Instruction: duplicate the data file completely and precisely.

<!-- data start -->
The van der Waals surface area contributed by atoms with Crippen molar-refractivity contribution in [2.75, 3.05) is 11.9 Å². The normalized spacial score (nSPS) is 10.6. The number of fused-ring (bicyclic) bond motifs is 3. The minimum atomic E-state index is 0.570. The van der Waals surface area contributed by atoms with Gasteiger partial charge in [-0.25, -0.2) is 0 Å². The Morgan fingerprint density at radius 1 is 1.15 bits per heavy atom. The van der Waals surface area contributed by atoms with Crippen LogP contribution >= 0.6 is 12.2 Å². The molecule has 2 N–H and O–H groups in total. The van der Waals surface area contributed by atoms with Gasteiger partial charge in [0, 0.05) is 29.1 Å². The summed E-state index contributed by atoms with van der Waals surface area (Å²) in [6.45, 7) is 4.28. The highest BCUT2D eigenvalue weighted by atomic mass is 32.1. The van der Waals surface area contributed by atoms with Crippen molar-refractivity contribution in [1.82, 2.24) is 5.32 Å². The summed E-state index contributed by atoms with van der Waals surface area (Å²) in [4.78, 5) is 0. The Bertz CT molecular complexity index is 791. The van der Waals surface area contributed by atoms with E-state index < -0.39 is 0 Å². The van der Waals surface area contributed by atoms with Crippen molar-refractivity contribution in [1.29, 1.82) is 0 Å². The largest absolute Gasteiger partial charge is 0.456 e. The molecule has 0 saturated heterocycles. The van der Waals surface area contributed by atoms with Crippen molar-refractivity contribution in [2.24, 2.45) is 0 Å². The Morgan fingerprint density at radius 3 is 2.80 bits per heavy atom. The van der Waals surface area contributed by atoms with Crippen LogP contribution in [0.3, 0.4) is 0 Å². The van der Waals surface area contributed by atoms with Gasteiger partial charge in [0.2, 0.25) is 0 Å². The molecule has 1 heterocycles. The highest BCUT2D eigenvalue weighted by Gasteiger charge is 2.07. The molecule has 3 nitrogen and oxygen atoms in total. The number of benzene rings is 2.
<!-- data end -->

The van der Waals surface area contributed by atoms with Crippen molar-refractivity contribution in [2.75, 3.05) is 11.9 Å². The normalized spacial score (nSPS) is 10.6. The number of fused-ring (bicyclic) bond motifs is 3. The minimum atomic E-state index is 0.570. The van der Waals surface area contributed by atoms with Gasteiger partial charge in [-0.25, -0.2) is 0 Å². The Morgan fingerprint density at radius 1 is 1.15 bits per heavy atom. The van der Waals surface area contributed by atoms with Crippen LogP contribution >= 0.6 is 12.2 Å². The molecule has 2 N–H and O–H groups in total. The van der Waals surface area contributed by atoms with Gasteiger partial charge in [0, 0.05) is 29.1 Å². The summed E-state index contributed by atoms with van der Waals surface area (Å²) in [6.45, 7) is 4.28. The highest BCUT2D eigenvalue weighted by atomic mass is 32.1. The van der Waals surface area contributed by atoms with Crippen molar-refractivity contribution in [1.82, 2.24) is 5.32 Å². The summed E-state index contributed by atoms with van der Waals surface area (Å²) in [4.78, 5) is 0. The Bertz CT molecular complexity index is 791. The van der Waals surface area contributed by atoms with E-state index < -0.39 is 0 Å². The van der Waals surface area contributed by atoms with Crippen molar-refractivity contribution in [1.29, 1.82) is 0 Å². The largest absolute Gasteiger partial charge is 0.456 e. The molecule has 0 saturated heterocycles. The van der Waals surface area contributed by atoms with Crippen molar-refractivity contribution in [2.24, 2.45) is 0 Å². The Morgan fingerprint density at radius 3 is 2.80 bits per heavy atom. The van der Waals surface area contributed by atoms with Crippen LogP contribution in [0.3, 0.4) is 0 Å². The van der Waals surface area contributed by atoms with Gasteiger partial charge in [0.2, 0.25) is 0 Å². The molecule has 1 heterocycles. The highest BCUT2D eigenvalue weighted by Gasteiger charge is 2.07. The molecule has 3 nitrogen and oxygen atoms in total. The number of benzene rings is 2.